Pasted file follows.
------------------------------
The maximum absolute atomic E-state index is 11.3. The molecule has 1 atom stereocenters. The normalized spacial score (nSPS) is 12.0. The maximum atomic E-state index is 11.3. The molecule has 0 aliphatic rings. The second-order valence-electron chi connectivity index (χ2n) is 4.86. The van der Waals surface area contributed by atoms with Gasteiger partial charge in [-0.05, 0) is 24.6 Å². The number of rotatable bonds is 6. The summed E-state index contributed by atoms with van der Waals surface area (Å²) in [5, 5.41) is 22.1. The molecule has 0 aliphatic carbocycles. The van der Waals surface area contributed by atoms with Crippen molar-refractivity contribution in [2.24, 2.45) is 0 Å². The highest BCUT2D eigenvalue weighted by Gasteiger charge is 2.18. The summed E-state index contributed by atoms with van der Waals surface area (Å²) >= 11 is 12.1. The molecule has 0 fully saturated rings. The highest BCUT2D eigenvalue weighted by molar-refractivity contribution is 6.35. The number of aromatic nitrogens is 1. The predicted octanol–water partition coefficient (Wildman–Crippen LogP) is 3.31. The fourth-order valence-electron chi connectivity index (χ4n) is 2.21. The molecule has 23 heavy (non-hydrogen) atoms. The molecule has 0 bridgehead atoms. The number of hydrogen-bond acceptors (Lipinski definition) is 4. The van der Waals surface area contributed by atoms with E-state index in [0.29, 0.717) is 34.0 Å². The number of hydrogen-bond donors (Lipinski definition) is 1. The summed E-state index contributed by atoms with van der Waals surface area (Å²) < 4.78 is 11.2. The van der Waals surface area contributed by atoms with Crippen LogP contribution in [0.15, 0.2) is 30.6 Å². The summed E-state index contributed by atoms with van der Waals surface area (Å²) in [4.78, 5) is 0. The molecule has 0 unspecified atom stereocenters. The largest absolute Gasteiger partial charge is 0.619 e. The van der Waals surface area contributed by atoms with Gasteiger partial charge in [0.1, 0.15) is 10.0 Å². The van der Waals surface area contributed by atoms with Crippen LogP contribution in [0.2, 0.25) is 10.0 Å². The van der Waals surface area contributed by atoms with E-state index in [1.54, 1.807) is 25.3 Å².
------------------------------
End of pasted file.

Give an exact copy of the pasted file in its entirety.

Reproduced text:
The maximum absolute atomic E-state index is 11.3. The molecule has 1 atom stereocenters. The normalized spacial score (nSPS) is 12.0. The maximum atomic E-state index is 11.3. The molecule has 0 aliphatic rings. The second-order valence-electron chi connectivity index (χ2n) is 4.86. The van der Waals surface area contributed by atoms with Gasteiger partial charge in [-0.05, 0) is 24.6 Å². The number of rotatable bonds is 6. The summed E-state index contributed by atoms with van der Waals surface area (Å²) in [5, 5.41) is 22.1. The molecule has 0 aliphatic carbocycles. The van der Waals surface area contributed by atoms with Crippen molar-refractivity contribution in [2.24, 2.45) is 0 Å². The highest BCUT2D eigenvalue weighted by Gasteiger charge is 2.18. The summed E-state index contributed by atoms with van der Waals surface area (Å²) >= 11 is 12.1. The molecule has 0 fully saturated rings. The highest BCUT2D eigenvalue weighted by molar-refractivity contribution is 6.35. The number of aromatic nitrogens is 1. The predicted octanol–water partition coefficient (Wildman–Crippen LogP) is 3.31. The fourth-order valence-electron chi connectivity index (χ4n) is 2.21. The molecule has 23 heavy (non-hydrogen) atoms. The molecule has 0 bridgehead atoms. The number of hydrogen-bond acceptors (Lipinski definition) is 4. The van der Waals surface area contributed by atoms with E-state index in [0.29, 0.717) is 34.0 Å². The number of hydrogen-bond donors (Lipinski definition) is 1. The summed E-state index contributed by atoms with van der Waals surface area (Å²) < 4.78 is 11.2. The van der Waals surface area contributed by atoms with Crippen LogP contribution in [0.15, 0.2) is 30.6 Å². The summed E-state index contributed by atoms with van der Waals surface area (Å²) in [4.78, 5) is 0. The molecule has 0 unspecified atom stereocenters. The largest absolute Gasteiger partial charge is 0.619 e. The van der Waals surface area contributed by atoms with Gasteiger partial charge in [0.1, 0.15) is 10.0 Å². The van der Waals surface area contributed by atoms with Crippen LogP contribution in [0.2, 0.25) is 10.0 Å². The van der Waals surface area contributed by atoms with E-state index in [1.54, 1.807) is 25.3 Å².